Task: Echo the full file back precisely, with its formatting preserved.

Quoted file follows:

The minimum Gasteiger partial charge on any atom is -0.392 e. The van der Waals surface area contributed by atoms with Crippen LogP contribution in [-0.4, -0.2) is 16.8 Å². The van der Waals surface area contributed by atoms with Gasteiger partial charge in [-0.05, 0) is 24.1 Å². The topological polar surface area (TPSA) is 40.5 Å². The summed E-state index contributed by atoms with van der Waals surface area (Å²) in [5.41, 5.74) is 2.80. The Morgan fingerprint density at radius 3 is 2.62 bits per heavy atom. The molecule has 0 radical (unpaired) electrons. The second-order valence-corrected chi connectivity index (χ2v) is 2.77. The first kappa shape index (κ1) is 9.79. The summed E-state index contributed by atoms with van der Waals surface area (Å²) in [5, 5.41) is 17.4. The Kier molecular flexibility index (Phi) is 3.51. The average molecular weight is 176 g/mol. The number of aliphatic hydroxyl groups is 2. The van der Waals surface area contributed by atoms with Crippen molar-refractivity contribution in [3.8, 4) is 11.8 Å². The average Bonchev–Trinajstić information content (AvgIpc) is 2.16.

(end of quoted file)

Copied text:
The minimum Gasteiger partial charge on any atom is -0.392 e. The van der Waals surface area contributed by atoms with Crippen LogP contribution in [-0.4, -0.2) is 16.8 Å². The van der Waals surface area contributed by atoms with Gasteiger partial charge in [-0.05, 0) is 24.1 Å². The topological polar surface area (TPSA) is 40.5 Å². The summed E-state index contributed by atoms with van der Waals surface area (Å²) in [5.41, 5.74) is 2.80. The Morgan fingerprint density at radius 3 is 2.62 bits per heavy atom. The molecule has 0 radical (unpaired) electrons. The second-order valence-corrected chi connectivity index (χ2v) is 2.77. The first kappa shape index (κ1) is 9.79. The summed E-state index contributed by atoms with van der Waals surface area (Å²) in [5, 5.41) is 17.4. The Kier molecular flexibility index (Phi) is 3.51. The average molecular weight is 176 g/mol. The number of aliphatic hydroxyl groups is 2. The van der Waals surface area contributed by atoms with Crippen molar-refractivity contribution in [3.8, 4) is 11.8 Å². The average Bonchev–Trinajstić information content (AvgIpc) is 2.16.